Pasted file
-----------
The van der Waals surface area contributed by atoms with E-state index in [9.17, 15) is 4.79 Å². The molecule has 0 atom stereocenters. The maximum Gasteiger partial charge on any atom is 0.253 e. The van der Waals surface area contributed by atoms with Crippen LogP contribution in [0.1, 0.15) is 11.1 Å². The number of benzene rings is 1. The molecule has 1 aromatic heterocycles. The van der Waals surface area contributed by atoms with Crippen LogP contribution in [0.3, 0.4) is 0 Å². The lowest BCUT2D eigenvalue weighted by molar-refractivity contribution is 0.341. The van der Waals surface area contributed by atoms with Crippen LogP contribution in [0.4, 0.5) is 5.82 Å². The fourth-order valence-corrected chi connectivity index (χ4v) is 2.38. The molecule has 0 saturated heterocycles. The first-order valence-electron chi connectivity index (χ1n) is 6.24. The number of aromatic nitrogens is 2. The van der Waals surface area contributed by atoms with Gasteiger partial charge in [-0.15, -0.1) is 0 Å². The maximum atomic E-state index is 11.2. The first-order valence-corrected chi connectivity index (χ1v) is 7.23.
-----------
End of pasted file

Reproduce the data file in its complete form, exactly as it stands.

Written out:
The van der Waals surface area contributed by atoms with E-state index in [9.17, 15) is 4.79 Å². The molecule has 0 atom stereocenters. The maximum Gasteiger partial charge on any atom is 0.253 e. The van der Waals surface area contributed by atoms with Crippen LogP contribution in [0.1, 0.15) is 11.1 Å². The number of benzene rings is 1. The molecule has 1 aromatic heterocycles. The van der Waals surface area contributed by atoms with Crippen LogP contribution in [0.3, 0.4) is 0 Å². The lowest BCUT2D eigenvalue weighted by molar-refractivity contribution is 0.341. The van der Waals surface area contributed by atoms with Crippen LogP contribution in [0.4, 0.5) is 5.82 Å². The fourth-order valence-corrected chi connectivity index (χ4v) is 2.38. The molecule has 0 saturated heterocycles. The first-order valence-electron chi connectivity index (χ1n) is 6.24. The number of aromatic nitrogens is 2. The van der Waals surface area contributed by atoms with Gasteiger partial charge in [-0.15, -0.1) is 0 Å². The maximum atomic E-state index is 11.2. The first-order valence-corrected chi connectivity index (χ1v) is 7.23.